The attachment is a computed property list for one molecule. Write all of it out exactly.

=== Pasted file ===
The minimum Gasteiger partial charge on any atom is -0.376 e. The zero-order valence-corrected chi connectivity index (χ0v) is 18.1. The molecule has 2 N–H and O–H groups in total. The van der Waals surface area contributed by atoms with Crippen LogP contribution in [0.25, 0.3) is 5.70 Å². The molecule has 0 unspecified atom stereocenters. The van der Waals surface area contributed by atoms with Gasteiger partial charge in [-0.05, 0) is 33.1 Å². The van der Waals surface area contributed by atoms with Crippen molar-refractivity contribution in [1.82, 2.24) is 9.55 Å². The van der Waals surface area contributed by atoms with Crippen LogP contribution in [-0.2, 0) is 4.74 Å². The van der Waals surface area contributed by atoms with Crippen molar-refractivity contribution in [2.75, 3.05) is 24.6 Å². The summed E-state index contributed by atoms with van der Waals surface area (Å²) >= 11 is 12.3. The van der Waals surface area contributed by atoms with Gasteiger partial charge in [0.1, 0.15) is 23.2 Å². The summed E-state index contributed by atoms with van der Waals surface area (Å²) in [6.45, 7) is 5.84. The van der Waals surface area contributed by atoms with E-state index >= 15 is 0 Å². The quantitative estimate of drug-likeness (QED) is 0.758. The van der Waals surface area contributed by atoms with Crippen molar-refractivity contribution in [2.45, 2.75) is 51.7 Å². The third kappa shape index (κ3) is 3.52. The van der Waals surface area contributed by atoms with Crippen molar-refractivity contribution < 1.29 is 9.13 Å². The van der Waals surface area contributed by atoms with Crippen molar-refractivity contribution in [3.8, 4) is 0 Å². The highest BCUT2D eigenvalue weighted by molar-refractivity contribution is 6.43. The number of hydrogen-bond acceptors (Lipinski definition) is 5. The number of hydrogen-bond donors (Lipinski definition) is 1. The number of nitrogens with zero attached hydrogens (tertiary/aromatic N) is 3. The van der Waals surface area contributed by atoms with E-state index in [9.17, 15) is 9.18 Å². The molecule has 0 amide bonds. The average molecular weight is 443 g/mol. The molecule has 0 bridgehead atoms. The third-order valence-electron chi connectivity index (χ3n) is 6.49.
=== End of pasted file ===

The minimum Gasteiger partial charge on any atom is -0.376 e. The zero-order valence-corrected chi connectivity index (χ0v) is 18.1. The molecule has 2 N–H and O–H groups in total. The van der Waals surface area contributed by atoms with Crippen LogP contribution in [0.25, 0.3) is 5.70 Å². The molecule has 0 unspecified atom stereocenters. The van der Waals surface area contributed by atoms with Gasteiger partial charge in [-0.05, 0) is 33.1 Å². The van der Waals surface area contributed by atoms with Crippen molar-refractivity contribution in [1.82, 2.24) is 9.55 Å². The van der Waals surface area contributed by atoms with Crippen LogP contribution in [-0.2, 0) is 4.74 Å². The van der Waals surface area contributed by atoms with Crippen molar-refractivity contribution in [2.75, 3.05) is 24.6 Å². The summed E-state index contributed by atoms with van der Waals surface area (Å²) >= 11 is 12.3. The van der Waals surface area contributed by atoms with Gasteiger partial charge in [0.1, 0.15) is 23.2 Å². The summed E-state index contributed by atoms with van der Waals surface area (Å²) in [6.45, 7) is 5.84. The van der Waals surface area contributed by atoms with E-state index >= 15 is 0 Å². The quantitative estimate of drug-likeness (QED) is 0.758. The van der Waals surface area contributed by atoms with Crippen molar-refractivity contribution in [2.45, 2.75) is 51.7 Å². The third kappa shape index (κ3) is 3.52. The van der Waals surface area contributed by atoms with Crippen molar-refractivity contribution < 1.29 is 9.13 Å². The van der Waals surface area contributed by atoms with Crippen molar-refractivity contribution in [3.8, 4) is 0 Å². The highest BCUT2D eigenvalue weighted by molar-refractivity contribution is 6.43. The number of hydrogen-bond acceptors (Lipinski definition) is 5. The number of hydrogen-bond donors (Lipinski definition) is 1. The number of nitrogens with zero attached hydrogens (tertiary/aromatic N) is 3. The van der Waals surface area contributed by atoms with E-state index in [9.17, 15) is 9.18 Å². The molecule has 0 amide bonds. The average molecular weight is 443 g/mol. The molecule has 0 bridgehead atoms. The third-order valence-electron chi connectivity index (χ3n) is 6.49.